With Brad Pitt, Jonah Hill, Philip Seymour Hoffman, Robin Wright, Chris Pratt; Running Time: 133 minutes; Rated PG-13 (for some strong language); Written by Steven Zaillian and Aaron Sorkin; Directed by Bennett Miller.
If it ain’t broke don’t fix it, goes the old saying, but for Billy Beane (Brad Pitt), general manager of the Oakland Athletics baseball team in MONEYBALL, baseball was broken. Teams with owners with deep pockets – like the New York Yankees and Boston Red Sox – could attract the best players by offering the highest salaries. A poorer team, like the A’s, could scout fresh talent but it turned them into a farm team for the richer clubs. Beane felt there had to be another way.
In this adaptation of Michael Lewis’s non-fiction book of the same name, some liberties are taken with the facts, but it gets the focus right. Baseball is a game rich in tradition, but tradition should get a vote, not a veto, over new approaches. Peter Brand (Jonah Hill) has a new approach. Rather than looking for players who seem to have promise according to the old hands, start focusing on the statistics. Brand isn’t simply looking at the standard batting averages and win-loss records; he’s brought a whole new level of analysis to the game. If the goal of baseball is to get the most runs, then it doesn’t matter if the winning edge was from a home run or because the batter who scored got on bases on a walk.
Beane is open to this because he was once a promising a player under the traditional standards but who didn’t fulfill that promise. He understands that there’s got to be another way, even as the fans, the scouts, and even the team’s manager Art Howe (Philip Seymour Hoffman) think it’s insane. Beane starts bringing in players other teams consider too old or too much trouble or lacking in certain skills. Slowly, but surely, his strategy starts working as the A’s take off on an amazing season.
Even if you don’t care much about baseball, this is a story of pursuing a long-range strategy that defies the conventional wisdom. Here is where “Moneyball” soars, not on game footage, but on Beane confronting the naysayers, or working with Brand to bring his unorthodox methods into this most orthodox of sports. While it’s hard to parse the credit in a finished screenplay without knowing of earlier versions, it seems clear that the filmmakers were fortunate in having two of the best writers in the business, Steven Zaillian (“Awakenings,” “Schindler’s List” “Gangs of New York”) and Aaron Sorkin (“The American President,” “The Social Network,” TV’s “The West Wing”) working on it. Zaillian’s skill at adapting complex material and Sorkin’s gift for writing crackling dialogue that turns dry material into riveting drama were clearly major contributions to the film’s success.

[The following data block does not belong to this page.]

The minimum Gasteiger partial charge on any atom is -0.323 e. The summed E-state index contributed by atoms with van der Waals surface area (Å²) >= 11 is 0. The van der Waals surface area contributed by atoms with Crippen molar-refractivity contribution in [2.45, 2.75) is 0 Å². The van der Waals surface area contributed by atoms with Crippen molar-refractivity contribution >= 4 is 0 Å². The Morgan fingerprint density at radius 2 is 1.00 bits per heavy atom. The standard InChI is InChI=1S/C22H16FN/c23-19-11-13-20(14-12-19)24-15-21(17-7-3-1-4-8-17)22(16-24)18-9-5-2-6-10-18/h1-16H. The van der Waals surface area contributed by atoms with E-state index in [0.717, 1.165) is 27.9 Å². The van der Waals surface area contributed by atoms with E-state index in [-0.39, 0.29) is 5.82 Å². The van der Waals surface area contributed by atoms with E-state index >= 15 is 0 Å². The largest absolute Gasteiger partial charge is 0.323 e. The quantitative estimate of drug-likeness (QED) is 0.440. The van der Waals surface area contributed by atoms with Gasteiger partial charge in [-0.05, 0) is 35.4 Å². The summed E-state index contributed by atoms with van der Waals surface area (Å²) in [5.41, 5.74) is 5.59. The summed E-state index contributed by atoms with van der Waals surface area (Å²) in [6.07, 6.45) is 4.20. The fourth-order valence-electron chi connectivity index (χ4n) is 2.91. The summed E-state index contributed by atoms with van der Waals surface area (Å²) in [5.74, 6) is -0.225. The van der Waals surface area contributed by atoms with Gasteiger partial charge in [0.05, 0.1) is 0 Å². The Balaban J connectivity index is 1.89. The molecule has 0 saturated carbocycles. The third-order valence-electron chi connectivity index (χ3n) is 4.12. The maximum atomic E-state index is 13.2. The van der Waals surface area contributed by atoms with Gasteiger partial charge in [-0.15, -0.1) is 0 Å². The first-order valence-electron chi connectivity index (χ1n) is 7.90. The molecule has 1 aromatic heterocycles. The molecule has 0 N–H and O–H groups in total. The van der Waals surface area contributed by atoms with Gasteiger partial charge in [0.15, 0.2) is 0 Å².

Pitt, sometimes underestimated as an actor, gives a strong performance here as a man whose goal is to see his team into the World Series and to stay in Oakland so that he can remain close to his teenage daughter. Having been on the losing end of a marriage, a baseball career, and now the money wars in professional sports, Pitt allows us to see a man clearly relishing taking on the system on his own terms. Hill is the younger sidekick with his Brand being a fictional character. (There were issues in referring to Paul DePodesta, the real-life person who pioneered this analysis.) Brand is used as a sounding board and counterpoint to Beane, which gets the story’s ideas across even if it didn’t happen just this way.
“Moneyball” is a smart and often funny movie about money and baseball. More importantly, it’s about how someone challenging the system, can end up changing everything.•••
Daniel M. Kimmel is a veteran movie critic and author of a host of film-related books, the most recent being Jar Jar Binks Must Die… And Other Observations About Science Fiction Movies. He teaches film at Suffolk University and lives in Somerville.